However, the greatest impression I received from this discussion and from so many of your posts is how well you, personally, handle your heart condition: with common sense, humour and a sort of steady vision that’s inspiring. I never sense self-pity. Thank you.

    Good luck with the writing project.
    PS – I can’t even imagine Tweeting my weight to the world every morning! Yowzer! Who would want to do that? Guess I’m still stuck in the morass of women’s body image issues. Sigh …

    Liked by 1 person

    1. Hi Deborah – lovely to hear from you again. And thanks for your kind words. There is a big difference, I might add, between the worried well who track everything they can just because they can, and a person like me living with often-debilitating daily cardiac symptoms. In fact, I very recently have decided to award myself a sparkly sticker simply for walking down to Oak Bay Village and back (2,000 steps) on the days when I’m feeling too ill to go out but do it anyway. World’s slowest-ever 2,000 step walk and I really deserve a sparkly sticker after those walks! Fitbit, on the other hand, just doesn’t give awards for “failing” to meet daily goals…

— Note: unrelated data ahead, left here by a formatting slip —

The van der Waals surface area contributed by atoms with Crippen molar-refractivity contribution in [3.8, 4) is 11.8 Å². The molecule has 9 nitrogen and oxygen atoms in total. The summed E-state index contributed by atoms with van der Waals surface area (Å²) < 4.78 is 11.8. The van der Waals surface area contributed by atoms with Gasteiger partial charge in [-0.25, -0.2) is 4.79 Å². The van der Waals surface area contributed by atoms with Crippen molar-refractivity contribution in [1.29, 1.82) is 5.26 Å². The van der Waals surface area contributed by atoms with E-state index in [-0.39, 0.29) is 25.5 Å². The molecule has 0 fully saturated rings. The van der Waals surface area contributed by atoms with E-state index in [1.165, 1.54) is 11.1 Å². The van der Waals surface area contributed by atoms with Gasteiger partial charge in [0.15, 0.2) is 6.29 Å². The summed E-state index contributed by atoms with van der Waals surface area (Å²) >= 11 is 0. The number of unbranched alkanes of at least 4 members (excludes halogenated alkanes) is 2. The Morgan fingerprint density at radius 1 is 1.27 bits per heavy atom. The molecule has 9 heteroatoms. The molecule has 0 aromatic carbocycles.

I sure agree with your perspective on Quitting The Sitting (below) – who must be the poster child for how self-tracking can really help some people to achieve very specific goals.

      PS I’m with you when it comes to broadcasting my daily weight via social media, which strikes me as a particularly horrifying (and self-absorbed) prospect!


  7. Carolyn, I see your perspective and I completely agree with you that digital trackers aren’t the be all and end all of health care. They are certainly not inherently superior to their analog cousins. But I’ve had a completely different experience with my Fitbit that I’ve used daily since February 2012.